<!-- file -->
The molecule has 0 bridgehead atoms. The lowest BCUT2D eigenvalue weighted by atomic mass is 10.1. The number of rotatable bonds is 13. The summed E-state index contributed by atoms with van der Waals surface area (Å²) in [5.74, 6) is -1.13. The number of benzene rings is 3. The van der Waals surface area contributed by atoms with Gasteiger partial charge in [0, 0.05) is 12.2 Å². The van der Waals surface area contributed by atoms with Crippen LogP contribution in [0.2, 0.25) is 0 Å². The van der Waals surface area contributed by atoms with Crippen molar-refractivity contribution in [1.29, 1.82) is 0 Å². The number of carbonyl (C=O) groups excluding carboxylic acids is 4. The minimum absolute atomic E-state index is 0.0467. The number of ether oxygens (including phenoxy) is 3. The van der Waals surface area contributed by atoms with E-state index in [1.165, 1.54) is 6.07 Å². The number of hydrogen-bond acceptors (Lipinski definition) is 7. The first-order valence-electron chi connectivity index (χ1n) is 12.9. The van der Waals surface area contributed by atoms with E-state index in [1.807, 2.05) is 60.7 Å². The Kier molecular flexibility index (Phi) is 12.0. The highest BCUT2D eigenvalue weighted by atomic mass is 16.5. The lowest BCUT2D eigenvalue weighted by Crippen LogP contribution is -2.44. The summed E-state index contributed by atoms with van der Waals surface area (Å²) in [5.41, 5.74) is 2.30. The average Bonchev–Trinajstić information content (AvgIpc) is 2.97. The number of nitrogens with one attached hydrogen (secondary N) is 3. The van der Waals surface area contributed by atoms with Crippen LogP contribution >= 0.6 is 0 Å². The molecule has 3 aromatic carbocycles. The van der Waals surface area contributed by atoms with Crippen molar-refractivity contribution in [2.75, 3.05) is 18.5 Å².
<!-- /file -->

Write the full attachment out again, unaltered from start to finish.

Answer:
The molecule has 0 bridgehead atoms. The lowest BCUT2D eigenvalue weighted by atomic mass is 10.1. The number of rotatable bonds is 13. The summed E-state index contributed by atoms with van der Waals surface area (Å²) in [5.74, 6) is -1.13. The number of benzene rings is 3. The van der Waals surface area contributed by atoms with Gasteiger partial charge in [0, 0.05) is 12.2 Å². The van der Waals surface area contributed by atoms with Crippen LogP contribution in [0.2, 0.25) is 0 Å². The van der Waals surface area contributed by atoms with Crippen molar-refractivity contribution in [1.29, 1.82) is 0 Å². The number of carbonyl (C=O) groups excluding carboxylic acids is 4. The minimum absolute atomic E-state index is 0.0467. The number of ether oxygens (including phenoxy) is 3. The van der Waals surface area contributed by atoms with E-state index in [1.165, 1.54) is 6.07 Å². The number of hydrogen-bond acceptors (Lipinski definition) is 7. The first-order valence-electron chi connectivity index (χ1n) is 12.9. The van der Waals surface area contributed by atoms with E-state index in [1.807, 2.05) is 60.7 Å². The Kier molecular flexibility index (Phi) is 12.0. The highest BCUT2D eigenvalue weighted by atomic mass is 16.5. The lowest BCUT2D eigenvalue weighted by Crippen LogP contribution is -2.44. The summed E-state index contributed by atoms with van der Waals surface area (Å²) in [5.41, 5.74) is 2.30. The average Bonchev–Trinajstić information content (AvgIpc) is 2.97. The number of nitrogens with one attached hydrogen (secondary N) is 3. The van der Waals surface area contributed by atoms with Crippen LogP contribution >= 0.6 is 0 Å². The molecule has 3 aromatic carbocycles. The van der Waals surface area contributed by atoms with Crippen molar-refractivity contribution in [2.75, 3.05) is 18.5 Å².